intake during pregnancy is not only safe for mother and baby, but also can
prevent preterm labor/births and infections, says a new study.
The results of the randomized controlled study have been presented at the
Pediatric Academic Societies (PAS) annual meeting in Vancouver, British
In the 1950s and ''60s, people were concerned that vitamin D could cause birth
defects, according to Carol L. Wagner, MD, lead author of the study and a
pediatric researcher at Medical University of South Carolina. It now is known
that vitamin D is important for maternal and infant health, including bone
health and immune function.
Recent studies have shown that vitamin D deficiency during pregnancy is a
serious public health issue.
"Diet doesn't provide enough vitamin D, and we don't go in the sun as much as we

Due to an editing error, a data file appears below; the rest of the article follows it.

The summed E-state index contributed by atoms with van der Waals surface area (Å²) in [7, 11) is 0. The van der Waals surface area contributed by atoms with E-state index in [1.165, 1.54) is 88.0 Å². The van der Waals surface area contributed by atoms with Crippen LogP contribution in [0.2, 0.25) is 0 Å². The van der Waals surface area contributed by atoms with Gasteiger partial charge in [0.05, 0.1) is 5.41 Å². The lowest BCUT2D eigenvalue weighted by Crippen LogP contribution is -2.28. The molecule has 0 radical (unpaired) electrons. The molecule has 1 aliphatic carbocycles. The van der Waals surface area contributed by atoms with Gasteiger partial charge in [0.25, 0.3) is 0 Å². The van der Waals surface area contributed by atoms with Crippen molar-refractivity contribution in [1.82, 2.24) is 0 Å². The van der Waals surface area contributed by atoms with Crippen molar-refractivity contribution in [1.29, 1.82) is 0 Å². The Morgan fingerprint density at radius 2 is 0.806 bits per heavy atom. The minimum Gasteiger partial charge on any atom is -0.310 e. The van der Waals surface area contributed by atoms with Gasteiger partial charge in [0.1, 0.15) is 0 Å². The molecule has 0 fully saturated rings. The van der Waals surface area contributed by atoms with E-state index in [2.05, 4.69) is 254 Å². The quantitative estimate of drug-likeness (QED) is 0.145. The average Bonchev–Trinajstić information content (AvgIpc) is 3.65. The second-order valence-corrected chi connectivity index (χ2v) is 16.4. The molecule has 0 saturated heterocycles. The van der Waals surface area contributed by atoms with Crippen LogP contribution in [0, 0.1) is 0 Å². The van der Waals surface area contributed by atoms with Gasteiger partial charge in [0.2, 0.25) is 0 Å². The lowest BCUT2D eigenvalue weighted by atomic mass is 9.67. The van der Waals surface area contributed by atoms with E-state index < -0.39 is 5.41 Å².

need," Dr. Wagner said.
Therefore, she and her colleagues, including Bruce W. Hollis, PhD, who has
worked in the field of vitamin D research for the last 30 years, set out to
determine the optimal dose of vitamin D supplements for pregnant women without
Researchers randomized 494 pregnant women at 12-16 weeks'' gestation into three
treatment groups. Group one received 400 International Units (IU) of vitamin D a
day until delivery; group two received 2,000 IU and group three received 4,000
IU. The women were evaluated monthly to ensure safety.
"No adverse events related to vitamin D dosing were found in any of the three
arms of the study," Dr. Wagner said.
Investigators also looked at the effects of vitamin D supplementation on
complications during pregnancy, including preeclampsia, gestational diabetes,
infections, and preterm labor and birth.
"The spectacular part of the study was it showed women replete in vitamin D had
lower rates of preterm labor and preterm birth, and lower rates of infection,"
Dr. Wagner said.
The greatest effects were seen among women taking 4,000 IU of vitamin D per day.
Therefore, the researchers recommend this daily regimen for all pregnant women.